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Cary businessman sentenced to 5 years in prison

Judge orders $6.2M restitution for fraudulent scheme

Published: Thursday, Oct. 31, 2013 5:08 p.m. CDT • Updated: Thursday, Oct. 31, 2013 11:11 p.m. CDT

ROCKFORD – A Cary businessman Thursday, was sentenced to more than five years in prison for running a multi-million dollar international fraud scheme, according federal authorities.

Clare Thomas Anderson, 45, was sentenced in federal court, to five years and three months in prison, as well as three years of supervised release.

Judge Frederick J. Kapala also ordered Anderson to pay $6.2 million in restitution to the companies he victimized.

Anderson, who pleaded guilty in May, owned Certifibre and Anderson International Global; he did business as Worldwide Paper Company, American Surplus Supply, Southernmost Exports, Southernmost Holdings and Sea Consulting, according to the U.S. Attorney’s Office.

Through the businesses, which he operated in Cary and in Florida, Anderson was contracted to sell wood pulp and other raw materials to manufacturers, brokers and suppliers, usually in foreign countries.

In the scheme, Anderson received payments of shipments before they arrived at destinations, often by obtaining letters of credit from clients’ banks to pay for shipments in advance, the U.S. Attorney’s Office said.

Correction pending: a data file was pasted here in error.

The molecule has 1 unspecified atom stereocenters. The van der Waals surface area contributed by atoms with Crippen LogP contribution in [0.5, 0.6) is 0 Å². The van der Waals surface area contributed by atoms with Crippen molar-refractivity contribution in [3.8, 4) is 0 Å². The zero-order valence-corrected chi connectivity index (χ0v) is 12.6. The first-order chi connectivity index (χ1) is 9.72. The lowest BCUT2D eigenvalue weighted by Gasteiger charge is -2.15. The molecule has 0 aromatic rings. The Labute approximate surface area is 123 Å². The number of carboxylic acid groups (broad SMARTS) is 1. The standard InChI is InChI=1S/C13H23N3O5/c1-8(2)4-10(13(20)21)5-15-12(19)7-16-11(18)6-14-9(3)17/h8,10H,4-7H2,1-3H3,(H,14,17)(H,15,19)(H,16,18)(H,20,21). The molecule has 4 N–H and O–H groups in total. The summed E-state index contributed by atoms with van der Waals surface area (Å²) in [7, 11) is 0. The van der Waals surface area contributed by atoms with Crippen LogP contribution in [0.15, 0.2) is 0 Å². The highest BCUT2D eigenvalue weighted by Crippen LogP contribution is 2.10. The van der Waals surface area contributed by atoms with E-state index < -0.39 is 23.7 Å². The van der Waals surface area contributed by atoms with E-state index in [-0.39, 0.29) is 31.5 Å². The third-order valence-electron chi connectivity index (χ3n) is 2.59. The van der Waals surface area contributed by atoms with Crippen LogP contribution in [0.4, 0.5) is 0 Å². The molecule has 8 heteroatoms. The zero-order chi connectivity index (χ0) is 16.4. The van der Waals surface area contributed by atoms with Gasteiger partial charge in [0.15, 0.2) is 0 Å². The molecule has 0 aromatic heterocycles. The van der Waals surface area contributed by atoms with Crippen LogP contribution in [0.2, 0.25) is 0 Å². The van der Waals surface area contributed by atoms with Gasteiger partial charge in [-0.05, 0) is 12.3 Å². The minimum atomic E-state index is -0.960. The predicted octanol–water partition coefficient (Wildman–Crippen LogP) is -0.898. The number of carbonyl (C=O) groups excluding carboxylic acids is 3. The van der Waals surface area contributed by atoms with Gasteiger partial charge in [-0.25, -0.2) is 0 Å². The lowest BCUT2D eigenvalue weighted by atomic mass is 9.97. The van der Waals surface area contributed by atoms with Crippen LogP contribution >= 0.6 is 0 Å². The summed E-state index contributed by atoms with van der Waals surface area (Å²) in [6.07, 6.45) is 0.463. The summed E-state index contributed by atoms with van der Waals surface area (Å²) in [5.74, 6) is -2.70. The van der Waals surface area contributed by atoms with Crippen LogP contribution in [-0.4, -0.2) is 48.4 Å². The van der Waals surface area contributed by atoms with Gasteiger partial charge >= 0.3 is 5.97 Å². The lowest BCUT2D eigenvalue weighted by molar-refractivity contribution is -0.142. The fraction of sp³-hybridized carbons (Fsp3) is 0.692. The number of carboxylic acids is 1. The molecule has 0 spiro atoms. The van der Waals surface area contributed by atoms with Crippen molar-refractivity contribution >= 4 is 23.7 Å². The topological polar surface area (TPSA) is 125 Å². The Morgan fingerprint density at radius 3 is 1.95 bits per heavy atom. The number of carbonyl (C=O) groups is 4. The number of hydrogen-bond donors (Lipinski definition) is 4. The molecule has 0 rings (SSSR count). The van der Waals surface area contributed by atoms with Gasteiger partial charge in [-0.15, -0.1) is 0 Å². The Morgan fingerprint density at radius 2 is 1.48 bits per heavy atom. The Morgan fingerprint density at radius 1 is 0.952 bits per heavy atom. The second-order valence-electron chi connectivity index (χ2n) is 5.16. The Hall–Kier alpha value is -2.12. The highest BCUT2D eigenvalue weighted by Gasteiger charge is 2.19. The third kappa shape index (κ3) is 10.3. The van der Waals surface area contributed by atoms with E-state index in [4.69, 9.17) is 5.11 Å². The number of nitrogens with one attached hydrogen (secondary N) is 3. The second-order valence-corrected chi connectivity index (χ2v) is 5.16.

He admitted he created fraudulent documents, such as certificates of orgin and packing lists, that falsely represented the agreed upon quantity and quality of materials that had been shipped.

Anderson would ship scrap materials instead of wood pulp and other raw materials to customers or ship smaller amounts of wood pulp and raw materials. When customers complained, he told them the shipments were intended for other customers in different countries or that there were clerical errors.

Anderson often did not pay suppliers for the materials he shipped or the associated shipping charges, and used the money for his personal expenses, according to the news release.

To avoid detection, Anderson paid back some customers after he was contacted by them or when they threatened to contact law enforcement. He paid refunds by defrauding other customers, the news release said.

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